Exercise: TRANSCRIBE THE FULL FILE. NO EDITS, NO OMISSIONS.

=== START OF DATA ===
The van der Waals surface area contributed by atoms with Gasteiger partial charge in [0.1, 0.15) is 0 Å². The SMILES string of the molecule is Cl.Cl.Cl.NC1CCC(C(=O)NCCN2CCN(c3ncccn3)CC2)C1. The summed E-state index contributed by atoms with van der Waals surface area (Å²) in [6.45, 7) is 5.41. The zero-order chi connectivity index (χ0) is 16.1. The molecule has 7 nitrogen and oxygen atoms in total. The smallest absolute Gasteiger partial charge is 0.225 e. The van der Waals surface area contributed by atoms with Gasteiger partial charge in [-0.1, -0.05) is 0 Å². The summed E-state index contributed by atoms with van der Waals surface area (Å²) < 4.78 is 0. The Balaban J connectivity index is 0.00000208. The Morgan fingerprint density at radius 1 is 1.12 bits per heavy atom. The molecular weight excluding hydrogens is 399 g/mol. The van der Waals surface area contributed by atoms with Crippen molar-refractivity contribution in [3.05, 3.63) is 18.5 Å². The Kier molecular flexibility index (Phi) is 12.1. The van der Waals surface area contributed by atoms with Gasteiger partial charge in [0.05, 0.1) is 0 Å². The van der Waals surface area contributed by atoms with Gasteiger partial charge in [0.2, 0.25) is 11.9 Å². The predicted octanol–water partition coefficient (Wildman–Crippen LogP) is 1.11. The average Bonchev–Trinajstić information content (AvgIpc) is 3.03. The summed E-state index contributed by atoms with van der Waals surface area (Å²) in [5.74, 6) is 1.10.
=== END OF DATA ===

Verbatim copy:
The van der Waals surface area contributed by atoms with Gasteiger partial charge in [0.1, 0.15) is 0 Å². The SMILES string of the molecule is Cl.Cl.Cl.NC1CCC(C(=O)NCCN2CCN(c3ncccn3)CC2)C1. The summed E-state index contributed by atoms with van der Waals surface area (Å²) in [6.45, 7) is 5.41. The zero-order chi connectivity index (χ0) is 16.1. The molecule has 7 nitrogen and oxygen atoms in total. The smallest absolute Gasteiger partial charge is 0.225 e. The van der Waals surface area contributed by atoms with Gasteiger partial charge in [-0.1, -0.05) is 0 Å². The summed E-state index contributed by atoms with van der Waals surface area (Å²) < 4.78 is 0. The Balaban J connectivity index is 0.00000208. The Morgan fingerprint density at radius 1 is 1.12 bits per heavy atom. The molecular weight excluding hydrogens is 399 g/mol. The van der Waals surface area contributed by atoms with Crippen molar-refractivity contribution in [3.05, 3.63) is 18.5 Å². The Kier molecular flexibility index (Phi) is 12.1. The van der Waals surface area contributed by atoms with Gasteiger partial charge in [0.05, 0.1) is 0 Å². The van der Waals surface area contributed by atoms with Gasteiger partial charge in [0.2, 0.25) is 11.9 Å². The predicted octanol–water partition coefficient (Wildman–Crippen LogP) is 1.11. The average Bonchev–Trinajstić information content (AvgIpc) is 3.03. The summed E-state index contributed by atoms with van der Waals surface area (Å²) in [5.74, 6) is 1.10.